Recently Visited

Chronology of Huang Xinbo


Born in Taishan county, Guangdong Province.


Admitted to Taishan County Secondary School, where he showed passion and talent for art, literature and music.


Published a commentary in the school magazine to call on national resistance to Japanese aggression, which led to a secret expulsion of Huang from the school.


Arrived in Shanghai and enrolled in Qiao Guang Secondary School.

In September, he joined New Asia Art Education Institute which was run by the Left-Wing General Cultural Alliance, studying painting and woodcut.


Admitted to the Shanghai School of Fine Art to study Western painting and joined the MK Research Society.

In April, he posted more than 50 pieces of his earliest woodcuts to Lu Xun to seek comments. He founded the Nameless Woodcut Society (later renamed as Unnamed Woodcut Society) with classmate Liu Xian.

In June, his woodcut Push was selected by Lu Xun for his publication Woodcut Records, the first anthology of the newly emerged Chinese woodcut. Huang used the byline “Yi Gong”.

That summer, he joined the League of Left-Wing Writers and League of Left-Wing Artists.

In October, collaborating with Liu Xian, Huang’s works were hand-printed in publications of their own, two of which were both titled Wood Engraving.

In December, he was recommended by Lu Xun to design the front cover and woodcut illustrations for Ye Zi and Tian Jun’s novels, Harvest and Rural August respectively.


In January, his woodcut Push was showcased in the “National Woodcut Joint Exhibition” in Beijing.

In spring, he began studying in Tokyo, Japan, where he attended the “Chinese Academic Research Symposium” and the “Art Symposium for Chinese Students in Japan”. Besides, he also took charge of the Tokyo Division of the League of Left-Wing Artists.

In August, an art exhibition was presented as part of the “Art Symposium for Chinese Students in Japan”. There were more than 100 exhibits, marking the debut of the newly emerged Chinese woodcut in Japan.


Left Japan in June.

In October, Huang co-organised and contributed 13 pieces of his woodblock prints to “The Second National Woodcut Touring Exhibition”, with artists such as Chen Yanqiao, Ye Fu, Jiang Feng, Li Qun, and Cao Bai in Shanghai. The exhibition was honoured by a visit from Lu Xun who then held discussions with Huang and other young woodcut artists on the art of woodblock printing.

Lu Xun died on 19 October. Huang was the helper of the funeral committee.


In April, his first woodcut collection Road Monuments was published by Shanghai Chao Feng Publishing House, featuring 30 works that he completed between 1935 and 1937.

Arrived in Hong Kong in September.

In October, he received his anti-war Japanese friends, Kaji Wataru and Ikeda Sachiko, and took care of the couple who had just fled from Shanghai.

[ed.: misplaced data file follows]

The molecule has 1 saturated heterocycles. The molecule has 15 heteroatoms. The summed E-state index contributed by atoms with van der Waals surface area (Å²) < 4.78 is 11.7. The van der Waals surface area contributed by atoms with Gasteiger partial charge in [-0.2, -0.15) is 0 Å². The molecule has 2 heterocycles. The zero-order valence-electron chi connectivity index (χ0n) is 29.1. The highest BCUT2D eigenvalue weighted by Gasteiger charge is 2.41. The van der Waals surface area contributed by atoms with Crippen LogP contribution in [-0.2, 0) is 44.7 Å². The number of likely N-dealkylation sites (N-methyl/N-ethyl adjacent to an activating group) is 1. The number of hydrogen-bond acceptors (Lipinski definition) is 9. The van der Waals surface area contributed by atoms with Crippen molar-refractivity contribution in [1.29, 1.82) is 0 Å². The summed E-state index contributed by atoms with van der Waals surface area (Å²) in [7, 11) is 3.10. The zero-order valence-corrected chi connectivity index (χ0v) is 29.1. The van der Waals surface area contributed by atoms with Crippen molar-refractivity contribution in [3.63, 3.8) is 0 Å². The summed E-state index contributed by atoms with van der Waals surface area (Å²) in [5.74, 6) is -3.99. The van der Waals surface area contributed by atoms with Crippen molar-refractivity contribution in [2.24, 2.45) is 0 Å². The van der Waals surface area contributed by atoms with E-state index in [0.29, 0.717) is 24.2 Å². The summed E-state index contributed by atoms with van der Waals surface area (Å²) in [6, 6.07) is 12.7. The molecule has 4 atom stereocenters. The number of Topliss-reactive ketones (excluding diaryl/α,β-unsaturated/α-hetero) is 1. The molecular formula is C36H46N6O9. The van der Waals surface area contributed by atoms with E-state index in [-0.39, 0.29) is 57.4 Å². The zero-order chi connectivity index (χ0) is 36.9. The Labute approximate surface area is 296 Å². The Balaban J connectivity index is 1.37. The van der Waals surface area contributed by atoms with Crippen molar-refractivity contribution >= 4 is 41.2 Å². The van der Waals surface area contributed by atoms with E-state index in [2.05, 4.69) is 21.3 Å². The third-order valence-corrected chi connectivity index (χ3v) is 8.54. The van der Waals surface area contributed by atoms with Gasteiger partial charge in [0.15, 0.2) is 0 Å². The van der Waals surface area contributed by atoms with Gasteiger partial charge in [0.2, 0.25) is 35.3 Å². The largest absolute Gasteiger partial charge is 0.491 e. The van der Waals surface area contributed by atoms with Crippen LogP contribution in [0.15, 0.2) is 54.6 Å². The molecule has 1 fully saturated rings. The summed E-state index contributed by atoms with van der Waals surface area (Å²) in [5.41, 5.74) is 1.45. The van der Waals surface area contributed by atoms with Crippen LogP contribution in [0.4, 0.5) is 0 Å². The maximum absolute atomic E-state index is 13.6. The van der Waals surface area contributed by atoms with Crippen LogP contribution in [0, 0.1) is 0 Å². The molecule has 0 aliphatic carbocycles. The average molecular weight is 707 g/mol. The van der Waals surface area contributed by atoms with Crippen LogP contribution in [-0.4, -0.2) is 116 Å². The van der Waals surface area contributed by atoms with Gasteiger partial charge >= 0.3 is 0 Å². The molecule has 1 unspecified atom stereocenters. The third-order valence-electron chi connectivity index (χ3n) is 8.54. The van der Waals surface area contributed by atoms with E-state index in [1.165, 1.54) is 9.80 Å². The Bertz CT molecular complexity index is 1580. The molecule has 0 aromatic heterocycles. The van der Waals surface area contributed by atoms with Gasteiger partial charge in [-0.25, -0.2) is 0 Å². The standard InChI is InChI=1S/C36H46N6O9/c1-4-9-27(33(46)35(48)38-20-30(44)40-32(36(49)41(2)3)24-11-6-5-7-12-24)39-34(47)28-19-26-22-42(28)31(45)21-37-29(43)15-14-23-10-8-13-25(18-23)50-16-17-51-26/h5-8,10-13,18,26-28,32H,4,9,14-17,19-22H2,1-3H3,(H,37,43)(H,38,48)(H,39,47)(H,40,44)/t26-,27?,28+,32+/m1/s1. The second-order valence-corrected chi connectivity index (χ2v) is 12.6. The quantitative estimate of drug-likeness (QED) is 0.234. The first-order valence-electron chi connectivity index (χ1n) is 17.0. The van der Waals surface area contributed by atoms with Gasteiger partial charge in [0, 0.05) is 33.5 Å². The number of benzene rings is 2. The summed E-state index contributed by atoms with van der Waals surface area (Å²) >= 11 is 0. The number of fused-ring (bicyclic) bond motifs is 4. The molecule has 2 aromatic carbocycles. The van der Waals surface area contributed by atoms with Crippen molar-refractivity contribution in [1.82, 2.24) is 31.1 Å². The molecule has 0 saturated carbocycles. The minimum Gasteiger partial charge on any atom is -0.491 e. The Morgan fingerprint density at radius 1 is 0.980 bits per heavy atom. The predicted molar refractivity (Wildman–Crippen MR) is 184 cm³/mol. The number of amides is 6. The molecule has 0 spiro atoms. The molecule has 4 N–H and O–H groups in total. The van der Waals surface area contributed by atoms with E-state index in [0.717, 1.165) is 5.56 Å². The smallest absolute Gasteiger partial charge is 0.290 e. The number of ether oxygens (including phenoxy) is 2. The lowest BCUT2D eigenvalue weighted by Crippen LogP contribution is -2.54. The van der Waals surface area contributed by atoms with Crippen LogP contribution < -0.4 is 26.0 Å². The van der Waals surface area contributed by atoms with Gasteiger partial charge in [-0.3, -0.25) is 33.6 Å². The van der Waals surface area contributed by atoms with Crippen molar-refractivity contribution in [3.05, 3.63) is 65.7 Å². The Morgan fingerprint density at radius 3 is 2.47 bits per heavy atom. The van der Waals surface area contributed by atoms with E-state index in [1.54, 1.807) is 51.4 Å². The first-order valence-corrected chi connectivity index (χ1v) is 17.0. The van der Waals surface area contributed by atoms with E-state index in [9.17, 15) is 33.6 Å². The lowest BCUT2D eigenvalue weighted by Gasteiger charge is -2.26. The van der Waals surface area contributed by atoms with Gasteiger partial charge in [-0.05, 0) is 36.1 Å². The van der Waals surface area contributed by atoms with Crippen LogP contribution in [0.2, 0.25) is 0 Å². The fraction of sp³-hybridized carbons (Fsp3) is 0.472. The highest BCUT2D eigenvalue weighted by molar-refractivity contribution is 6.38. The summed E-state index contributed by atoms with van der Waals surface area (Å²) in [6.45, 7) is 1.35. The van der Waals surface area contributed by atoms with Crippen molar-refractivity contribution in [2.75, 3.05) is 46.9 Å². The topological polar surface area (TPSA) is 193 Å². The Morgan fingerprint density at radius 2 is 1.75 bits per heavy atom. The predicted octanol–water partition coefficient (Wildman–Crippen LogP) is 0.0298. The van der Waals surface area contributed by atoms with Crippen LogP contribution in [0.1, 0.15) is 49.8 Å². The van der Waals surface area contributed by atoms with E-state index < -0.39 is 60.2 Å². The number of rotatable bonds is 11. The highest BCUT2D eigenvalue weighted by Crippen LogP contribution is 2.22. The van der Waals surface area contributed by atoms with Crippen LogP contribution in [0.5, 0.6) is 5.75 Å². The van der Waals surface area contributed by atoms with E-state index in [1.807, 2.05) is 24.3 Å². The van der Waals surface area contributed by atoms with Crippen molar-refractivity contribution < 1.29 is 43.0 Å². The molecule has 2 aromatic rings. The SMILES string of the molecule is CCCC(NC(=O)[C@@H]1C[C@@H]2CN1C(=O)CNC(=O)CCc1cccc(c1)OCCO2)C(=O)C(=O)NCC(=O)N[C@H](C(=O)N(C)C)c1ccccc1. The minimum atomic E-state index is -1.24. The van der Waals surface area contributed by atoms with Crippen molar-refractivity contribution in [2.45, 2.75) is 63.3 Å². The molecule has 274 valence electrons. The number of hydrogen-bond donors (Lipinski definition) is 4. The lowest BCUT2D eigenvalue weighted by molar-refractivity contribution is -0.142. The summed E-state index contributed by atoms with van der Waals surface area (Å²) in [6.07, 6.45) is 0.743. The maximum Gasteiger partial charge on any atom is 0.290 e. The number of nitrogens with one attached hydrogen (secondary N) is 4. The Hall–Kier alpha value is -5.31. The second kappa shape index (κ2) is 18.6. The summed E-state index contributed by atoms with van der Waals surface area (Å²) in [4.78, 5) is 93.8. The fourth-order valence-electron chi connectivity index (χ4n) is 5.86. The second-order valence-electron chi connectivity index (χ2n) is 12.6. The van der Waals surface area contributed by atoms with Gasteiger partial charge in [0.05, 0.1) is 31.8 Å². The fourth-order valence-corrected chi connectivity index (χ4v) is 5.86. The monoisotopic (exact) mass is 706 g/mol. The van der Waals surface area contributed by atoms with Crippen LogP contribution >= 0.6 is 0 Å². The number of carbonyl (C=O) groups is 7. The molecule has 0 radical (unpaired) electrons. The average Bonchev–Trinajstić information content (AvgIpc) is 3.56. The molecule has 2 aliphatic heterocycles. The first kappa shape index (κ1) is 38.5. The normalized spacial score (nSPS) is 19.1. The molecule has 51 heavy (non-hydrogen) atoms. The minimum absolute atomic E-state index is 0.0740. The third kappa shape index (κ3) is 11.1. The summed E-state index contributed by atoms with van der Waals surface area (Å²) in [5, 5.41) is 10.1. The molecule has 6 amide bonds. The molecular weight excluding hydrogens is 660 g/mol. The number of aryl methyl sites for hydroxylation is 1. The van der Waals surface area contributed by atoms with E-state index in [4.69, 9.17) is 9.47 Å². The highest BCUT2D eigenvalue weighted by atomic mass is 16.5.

In November, through the artist Ren Zhenhan’s introduction, Huang and Guo Moruo, a friend he met in Japan, visited Hong Kong antique collector, Yang Quan.


In January, he published anti-Japanese comics in the first issue of Jiulou Monthly.

In May, he was appointed special correspondent and editor of the supplement at Salvation Daily in Guangzhou.

In September, the All-China Woodcut Association of Resistance (All-China Woodcut Association) was founded in Wuhan. Huang was elected council member.


In January, edited and published Anti-Japanese Pictorial.

In June, Huang was among the team responsible for relocating All-China Woodcut Association from Chongqing to Guilin. At the same time, he also participated in the editorial work of Comic and Woodcut Ten-day Periodical, and Comic and Woodcut Monthly, both under Salvation Daily (jointly edited with All-China Cartoonists Association of Resistance), and Work and Study, Comics and Woodcut etc.


Taught at the Guilin College of Art and gave lectures on Woodblock printing.

In October, co-organised “The Tenth Anniversary of National Woodblock Print Exhibition”.

In November, the first issue of periodical, Art of Wood, was published by the All-China Woodcut Association. Huang and Liu Jianan were the co-editors in chief.


In February, Huang arrived in Hong Kong, and attended events organised by the Hong Kong Division of the All-China Cartoonists Association of Resistance.

In April, Chinese Business Daily was first published. Huang was the art editor of its supplement.


In April, Huang arrived in Guilin. He carried on producing anti-Japanese propagandist woodblock prints and paintings, while teaching part-time at the Rong Men College of Art in Guilin.

In December, Huang co-organised a large-scale art exhibition entitled “Hong Kong in Distress” with Yu Feng, and Yang Qiuren etc., centering on the themes of Sino-Japanese War and life in exile during the Pacific War. Huang exhibited 13 works in the show.


In July, Huang co-organised exhibition “Evening Fireflies” with Yu Suoya, contributing 70 personal works.

In September, Guilin Chun Cao Press published on album on his works, Songs of the Heart.


In August, a joint woodcut exhibition was organised with Liang Yongtai in Liuzhou.

In September, Huang joined the Psychological Operations Unit in Southeast Asia in the Allied Forces. Counter-propaganda strategies were adopted to curtail the determination of the Japanese military in fighting the war. During the Sino-Japanese War, Huang produced a great number of anti-Japanese propagandist drawings and leaflets.

Arrived in Kunming in December.


That summer, “Movement and Stillness”, a joint anti-Japanese exhibition with Kang Lang, was hosted in Kunming to showcase more than 130 pieces of woodblock prints, comics and sketches.

In September, the Sino-Japanese War ended. Huang came to Hong Kong and worked in Da Qian Printing and Publishing Company as editor of Da Qian Pictorial.


In January, Chinese Business Daily resumed publication. Huang worked as a field reporter until early 1947.

In June, Human Art Club was founded by Huang Xinbo, and other artists such as Huang Mengtian, Lu Wuya, Liang Yongtai, Chen Yutian, Fu Luofei and Sa Yifu. The group was very active in art creation and research, as well as in organising different kinds of exhibitions and art events.

In December, Human Publishing House was founded by Huang Xinbo and other members like Chen Shi, Huang Mengtian, Hua Jia and Huang Ningying. Its main publications included literature and art titles, and translated books. In late 1949, the publishing house was moved to Guangzhou, and carried on publishing until 1951.